The next day I walked into the 1st church I could find from my house. It is an Assembly of God church I’ve been going to ever since. The Assistant Pastor is amazing and held my hand through my journey. I completed the Basic Christian Beliefs class and felt really good. It felt good to finally agree that I was, in fact, a Christian. I felt free and peaceful. I was baptized finally and started taking communion. It felt good… For a bit.

Pastor Bob started trying to get me into small groups. I went to a parenting small group, but I wasn’t married & not about to volunteer up why, so everyone thought I had been stupid and young and kept trying to fix me up. That was too painful. So I went to a Singles small group. Pastor Jeff promised me that it wasn’t a pick-up club, but a place for singles to get together. He was wrong. I tried to volunteer in the kiddos department, but found it was not OK to talk about Lord of the Rings or Harry Potter and that may even send me to hell faster than being an unmarried mother.

I used to be a barista, so I tried to help out in the Connection Center, but we covered this before… I’m shy. Apparently I wasn’t outgoing enough for the supervisor lady to volunteer and slowly started seeing my name disappear from the schedule until it was gone altogether. I started taking some bible classes and really got into 1 on the book of Revelations. I look very young for my actual age and at the time, I was still getting carded EVERYWHERE I go. I was joking with someone in class about how I had been carded at a R rated movie that my sister and I went to over the weekend. The teacher called me out in the middle of the class (horrifying for us shy ones) and told me that if I would just listen to the Holy Spirit within my heart, I wouldn’t want to see those movies in the 1st place. After that, I started avoiding classes.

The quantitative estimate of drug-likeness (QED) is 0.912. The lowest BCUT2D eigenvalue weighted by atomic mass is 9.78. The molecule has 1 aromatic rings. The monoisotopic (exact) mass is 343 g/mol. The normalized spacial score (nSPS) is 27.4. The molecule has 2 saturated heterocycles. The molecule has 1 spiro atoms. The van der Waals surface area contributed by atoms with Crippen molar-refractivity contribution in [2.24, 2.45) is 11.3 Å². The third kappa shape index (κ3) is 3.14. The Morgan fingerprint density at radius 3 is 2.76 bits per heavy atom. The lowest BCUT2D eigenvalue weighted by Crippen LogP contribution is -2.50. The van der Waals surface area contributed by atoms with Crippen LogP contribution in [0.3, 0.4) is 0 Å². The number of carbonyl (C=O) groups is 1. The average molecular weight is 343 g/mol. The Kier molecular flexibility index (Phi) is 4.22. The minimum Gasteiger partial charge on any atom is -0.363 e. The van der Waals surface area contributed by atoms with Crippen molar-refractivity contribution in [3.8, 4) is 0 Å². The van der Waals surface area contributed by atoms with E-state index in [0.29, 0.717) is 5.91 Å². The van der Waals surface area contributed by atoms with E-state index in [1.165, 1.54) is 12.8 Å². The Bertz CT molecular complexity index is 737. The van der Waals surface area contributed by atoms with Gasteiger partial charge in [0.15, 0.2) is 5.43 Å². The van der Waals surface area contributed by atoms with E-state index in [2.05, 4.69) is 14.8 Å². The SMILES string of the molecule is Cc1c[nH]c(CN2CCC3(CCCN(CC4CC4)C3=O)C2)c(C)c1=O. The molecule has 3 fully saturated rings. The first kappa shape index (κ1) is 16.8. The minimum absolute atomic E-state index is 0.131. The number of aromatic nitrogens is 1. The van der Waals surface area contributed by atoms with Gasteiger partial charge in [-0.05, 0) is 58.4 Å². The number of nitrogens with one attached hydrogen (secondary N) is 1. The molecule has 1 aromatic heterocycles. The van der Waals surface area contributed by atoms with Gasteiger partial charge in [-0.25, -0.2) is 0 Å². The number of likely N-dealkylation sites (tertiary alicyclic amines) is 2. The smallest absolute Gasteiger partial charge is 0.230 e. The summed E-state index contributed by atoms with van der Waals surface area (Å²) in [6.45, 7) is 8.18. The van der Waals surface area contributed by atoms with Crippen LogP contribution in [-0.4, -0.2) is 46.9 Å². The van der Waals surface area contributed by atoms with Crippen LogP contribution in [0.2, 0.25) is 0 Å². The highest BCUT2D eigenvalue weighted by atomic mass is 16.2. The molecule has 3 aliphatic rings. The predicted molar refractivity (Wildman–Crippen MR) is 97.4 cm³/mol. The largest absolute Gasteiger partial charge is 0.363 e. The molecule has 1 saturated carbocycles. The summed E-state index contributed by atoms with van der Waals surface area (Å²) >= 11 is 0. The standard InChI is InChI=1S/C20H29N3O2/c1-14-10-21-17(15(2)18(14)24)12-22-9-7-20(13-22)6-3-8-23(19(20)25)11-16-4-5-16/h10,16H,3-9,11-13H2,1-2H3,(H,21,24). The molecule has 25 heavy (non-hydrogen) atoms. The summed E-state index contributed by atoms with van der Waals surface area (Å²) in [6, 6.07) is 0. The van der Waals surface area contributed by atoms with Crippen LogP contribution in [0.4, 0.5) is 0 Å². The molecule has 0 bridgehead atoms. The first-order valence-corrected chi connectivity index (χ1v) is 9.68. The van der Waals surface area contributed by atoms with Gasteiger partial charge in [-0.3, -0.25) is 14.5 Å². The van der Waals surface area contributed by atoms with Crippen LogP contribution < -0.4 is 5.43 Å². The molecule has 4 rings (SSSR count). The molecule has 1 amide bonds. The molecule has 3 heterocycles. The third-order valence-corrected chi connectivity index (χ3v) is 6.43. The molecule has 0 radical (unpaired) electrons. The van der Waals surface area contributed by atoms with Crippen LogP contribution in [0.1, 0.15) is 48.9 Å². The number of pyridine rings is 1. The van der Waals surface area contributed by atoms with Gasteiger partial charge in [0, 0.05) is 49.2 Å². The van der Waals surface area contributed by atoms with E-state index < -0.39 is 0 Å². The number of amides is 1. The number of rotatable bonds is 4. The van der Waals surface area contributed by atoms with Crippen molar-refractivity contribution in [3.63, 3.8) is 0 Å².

I started going through the motions at church and lost that sense of peace and comfort. I still prayed and read my bible, but found excuses to not go to church on Sundays and quit going on Wednesdays all together. I started to believe that I couldn’t believe in Christ and be a goof ball. I started to believe that I would never get my goofy spirit back. I started to believe I would always be a shell.

This went on for 6 years. Until I found Dave Ramsey. My husband is perfect. Perfect in every way. The only thing not perfect about him is the fact that he’s PERFECT. He never yells. He’s always supportive. He gorgeous (I know that’s not supposed to be important, but he’s really hot)! He’s brilliant. But I’m not. I’m broken. I’m weird. I have a temper, who boy, do I ever have a temper. We were teetering on the edge. We were discussing divorce. He was completely responsible with money, I was completely crazy with money. So Financial Peace University was offered through church & I suggested that we do it. He whole-heatedly agreed because he wanted to do anything to save our marriage (again, he’s perfect).